The objective for many of the annual programs funded by the education foundation is to provide grant money for a few years, at which point the district will hopefully see the worth and include the expenditure in the annual budget. “Some of our greatest successes have been things that we’ve funded and that schools have taken them on and included them in the budget,” said Jackie Teguis, communications coordinator for the foundation.

“We want families to know that we’re here, too,” Teguis said. “Our mission is to work with all six schools and to inspire and ignite young minds. We do that by funding creative and innovative programs, professional development, enhancing the academic excellence that’s already in place, to bring in creative programming, things that are really going to engage kids in a new way.”

The education foundation serves to equip students with skills that can apply to all content areas, in addition to knowledge, Teguis said.

“We are interested in reality, innovationtype of things. (The schools) teach a lot of knowledge; we’re focused more on creativity as a skill and not so much on the content,” Damon said. “What ties it together is the opportunity for kids to practice being creative – that’s not a central feature of school systems, but it is a central feature of our enhancement of school activities.”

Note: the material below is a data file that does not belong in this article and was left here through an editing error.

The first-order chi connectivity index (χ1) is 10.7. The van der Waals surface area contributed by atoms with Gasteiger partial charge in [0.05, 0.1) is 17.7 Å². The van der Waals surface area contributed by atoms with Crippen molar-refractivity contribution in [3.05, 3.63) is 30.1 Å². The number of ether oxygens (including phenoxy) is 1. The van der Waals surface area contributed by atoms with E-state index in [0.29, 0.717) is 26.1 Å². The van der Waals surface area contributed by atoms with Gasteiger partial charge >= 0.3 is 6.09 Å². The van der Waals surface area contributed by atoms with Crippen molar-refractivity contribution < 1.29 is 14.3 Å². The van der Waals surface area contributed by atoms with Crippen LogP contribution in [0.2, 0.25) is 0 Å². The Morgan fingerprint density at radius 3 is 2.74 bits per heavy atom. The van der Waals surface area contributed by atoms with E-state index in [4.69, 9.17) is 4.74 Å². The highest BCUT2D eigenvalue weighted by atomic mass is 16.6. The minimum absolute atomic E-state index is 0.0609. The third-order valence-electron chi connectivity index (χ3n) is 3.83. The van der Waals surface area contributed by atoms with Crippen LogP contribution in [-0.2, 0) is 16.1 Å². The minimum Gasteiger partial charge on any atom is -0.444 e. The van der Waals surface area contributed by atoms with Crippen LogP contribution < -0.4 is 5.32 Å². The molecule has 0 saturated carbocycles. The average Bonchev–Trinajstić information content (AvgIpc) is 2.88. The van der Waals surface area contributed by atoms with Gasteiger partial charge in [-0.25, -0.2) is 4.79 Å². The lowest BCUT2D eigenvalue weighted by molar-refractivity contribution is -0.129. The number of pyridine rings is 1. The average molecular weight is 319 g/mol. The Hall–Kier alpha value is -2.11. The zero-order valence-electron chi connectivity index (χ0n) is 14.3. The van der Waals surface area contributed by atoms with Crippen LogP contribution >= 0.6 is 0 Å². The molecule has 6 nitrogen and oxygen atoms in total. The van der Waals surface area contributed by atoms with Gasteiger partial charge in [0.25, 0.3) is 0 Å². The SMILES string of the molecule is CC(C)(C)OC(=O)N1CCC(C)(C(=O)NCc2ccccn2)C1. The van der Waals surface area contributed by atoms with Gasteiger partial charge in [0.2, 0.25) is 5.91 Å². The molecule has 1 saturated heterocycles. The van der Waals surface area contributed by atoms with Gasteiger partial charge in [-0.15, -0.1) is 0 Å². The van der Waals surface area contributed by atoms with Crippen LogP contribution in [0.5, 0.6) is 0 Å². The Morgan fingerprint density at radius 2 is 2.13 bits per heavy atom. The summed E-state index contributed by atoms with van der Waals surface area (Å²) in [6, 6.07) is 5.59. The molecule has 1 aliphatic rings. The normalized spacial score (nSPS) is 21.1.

Said Damon, “We aren’t limited to the content of a typical school system; we don’t care about the knowledge like the system does, we care about the skill of the creativity: how do you solve this issue? How do you deal with whatever’s in front of you? We see that as a lifetime skill that won’t go away, it’ll only get better.”

For more information on the Education Foundation of the Kennebunks and Arundel, visit www.educationfoundationka.org.